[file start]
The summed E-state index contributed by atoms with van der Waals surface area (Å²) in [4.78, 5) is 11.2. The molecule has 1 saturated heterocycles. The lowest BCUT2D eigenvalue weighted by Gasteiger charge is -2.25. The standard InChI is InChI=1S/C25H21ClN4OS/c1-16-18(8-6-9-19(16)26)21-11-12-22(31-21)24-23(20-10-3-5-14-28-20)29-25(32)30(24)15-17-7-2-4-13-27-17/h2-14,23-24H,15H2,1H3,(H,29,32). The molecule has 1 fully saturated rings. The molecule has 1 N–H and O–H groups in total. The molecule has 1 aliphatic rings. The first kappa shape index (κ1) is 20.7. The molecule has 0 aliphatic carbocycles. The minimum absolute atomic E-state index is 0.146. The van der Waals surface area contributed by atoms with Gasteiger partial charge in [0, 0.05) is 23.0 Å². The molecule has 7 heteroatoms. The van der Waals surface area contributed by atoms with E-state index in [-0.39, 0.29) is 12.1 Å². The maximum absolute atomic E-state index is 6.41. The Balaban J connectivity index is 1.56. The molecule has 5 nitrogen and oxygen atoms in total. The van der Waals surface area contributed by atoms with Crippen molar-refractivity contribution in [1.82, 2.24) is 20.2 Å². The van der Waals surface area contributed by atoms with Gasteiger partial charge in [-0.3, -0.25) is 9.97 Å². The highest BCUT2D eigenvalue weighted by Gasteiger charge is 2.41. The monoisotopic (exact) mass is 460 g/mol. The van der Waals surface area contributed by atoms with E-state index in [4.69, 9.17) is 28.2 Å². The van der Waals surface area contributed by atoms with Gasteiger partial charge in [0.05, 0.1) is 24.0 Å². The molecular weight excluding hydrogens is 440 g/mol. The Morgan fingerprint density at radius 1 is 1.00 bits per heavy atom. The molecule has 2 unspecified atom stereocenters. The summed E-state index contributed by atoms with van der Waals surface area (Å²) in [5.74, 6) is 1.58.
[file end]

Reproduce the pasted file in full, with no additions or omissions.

The summed E-state index contributed by atoms with van der Waals surface area (Å²) in [4.78, 5) is 11.2. The molecule has 1 saturated heterocycles. The lowest BCUT2D eigenvalue weighted by Gasteiger charge is -2.25. The standard InChI is InChI=1S/C25H21ClN4OS/c1-16-18(8-6-9-19(16)26)21-11-12-22(31-21)24-23(20-10-3-5-14-28-20)29-25(32)30(24)15-17-7-2-4-13-27-17/h2-14,23-24H,15H2,1H3,(H,29,32). The molecule has 1 fully saturated rings. The molecule has 1 N–H and O–H groups in total. The molecule has 1 aliphatic rings. The first kappa shape index (κ1) is 20.7. The molecule has 0 aliphatic carbocycles. The minimum absolute atomic E-state index is 0.146. The van der Waals surface area contributed by atoms with Gasteiger partial charge in [0, 0.05) is 23.0 Å². The molecule has 7 heteroatoms. The van der Waals surface area contributed by atoms with E-state index in [-0.39, 0.29) is 12.1 Å². The maximum absolute atomic E-state index is 6.41. The Balaban J connectivity index is 1.56. The molecule has 5 nitrogen and oxygen atoms in total. The van der Waals surface area contributed by atoms with Crippen molar-refractivity contribution in [1.82, 2.24) is 20.2 Å². The van der Waals surface area contributed by atoms with Gasteiger partial charge in [-0.3, -0.25) is 9.97 Å². The highest BCUT2D eigenvalue weighted by Gasteiger charge is 2.41. The monoisotopic (exact) mass is 460 g/mol. The van der Waals surface area contributed by atoms with E-state index in [4.69, 9.17) is 28.2 Å². The van der Waals surface area contributed by atoms with Gasteiger partial charge in [0.05, 0.1) is 24.0 Å². The molecular weight excluding hydrogens is 440 g/mol. The Morgan fingerprint density at radius 1 is 1.00 bits per heavy atom. The molecule has 2 unspecified atom stereocenters. The summed E-state index contributed by atoms with van der Waals surface area (Å²) in [5.74, 6) is 1.58.